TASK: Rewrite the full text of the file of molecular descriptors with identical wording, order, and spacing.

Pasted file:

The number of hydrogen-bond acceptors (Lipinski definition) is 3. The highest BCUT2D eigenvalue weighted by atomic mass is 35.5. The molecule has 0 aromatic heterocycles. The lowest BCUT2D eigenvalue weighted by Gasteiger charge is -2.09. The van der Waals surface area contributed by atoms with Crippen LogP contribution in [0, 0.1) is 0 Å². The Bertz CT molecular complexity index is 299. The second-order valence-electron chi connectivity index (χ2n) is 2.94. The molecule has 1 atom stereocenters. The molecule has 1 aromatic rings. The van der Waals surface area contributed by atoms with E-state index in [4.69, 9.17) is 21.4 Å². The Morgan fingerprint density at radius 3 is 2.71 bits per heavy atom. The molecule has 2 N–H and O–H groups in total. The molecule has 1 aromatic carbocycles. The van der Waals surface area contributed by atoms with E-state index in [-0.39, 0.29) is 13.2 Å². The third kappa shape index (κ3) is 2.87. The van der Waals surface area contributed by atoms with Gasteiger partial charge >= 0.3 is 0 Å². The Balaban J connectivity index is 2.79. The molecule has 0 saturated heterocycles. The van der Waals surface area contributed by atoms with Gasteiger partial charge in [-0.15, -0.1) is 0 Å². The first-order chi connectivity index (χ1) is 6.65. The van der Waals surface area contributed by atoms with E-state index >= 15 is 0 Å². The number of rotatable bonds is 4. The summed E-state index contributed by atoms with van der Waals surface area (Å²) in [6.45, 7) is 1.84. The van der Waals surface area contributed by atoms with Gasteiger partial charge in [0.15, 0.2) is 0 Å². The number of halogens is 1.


The number of hydrogen-bond acceptors (Lipinski definition) is 3. The highest BCUT2D eigenvalue weighted by atomic mass is 35.5. The molecule has 0 aromatic heterocycles. The lowest BCUT2D eigenvalue weighted by Gasteiger charge is -2.09. The van der Waals surface area contributed by atoms with Crippen LogP contribution in [0, 0.1) is 0 Å². The Bertz CT molecular complexity index is 299. The second-order valence-electron chi connectivity index (χ2n) is 2.94. The molecule has 1 atom stereocenters. The molecule has 1 aromatic rings. The van der Waals surface area contributed by atoms with E-state index in [4.69, 9.17) is 21.4 Å². The Morgan fingerprint density at radius 3 is 2.71 bits per heavy atom. The molecule has 2 N–H and O–H groups in total. The molecule has 1 aromatic carbocycles. The van der Waals surface area contributed by atoms with E-state index in [-0.39, 0.29) is 13.2 Å². The third kappa shape index (κ3) is 2.87. The van der Waals surface area contributed by atoms with Gasteiger partial charge >= 0.3 is 0 Å². The Balaban J connectivity index is 2.79. The molecule has 0 saturated heterocycles. The van der Waals surface area contributed by atoms with Gasteiger partial charge in [-0.15, -0.1) is 0 Å². The first-order chi connectivity index (χ1) is 6.65. The van der Waals surface area contributed by atoms with E-state index >= 15 is 0 Å². The number of rotatable bonds is 4. The summed E-state index contributed by atoms with van der Waals surface area (Å²) in [6.45, 7) is 1.84. The van der Waals surface area contributed by atoms with Gasteiger partial charge in [0.15, 0.2) is 0 Å². The number of halogens is 1.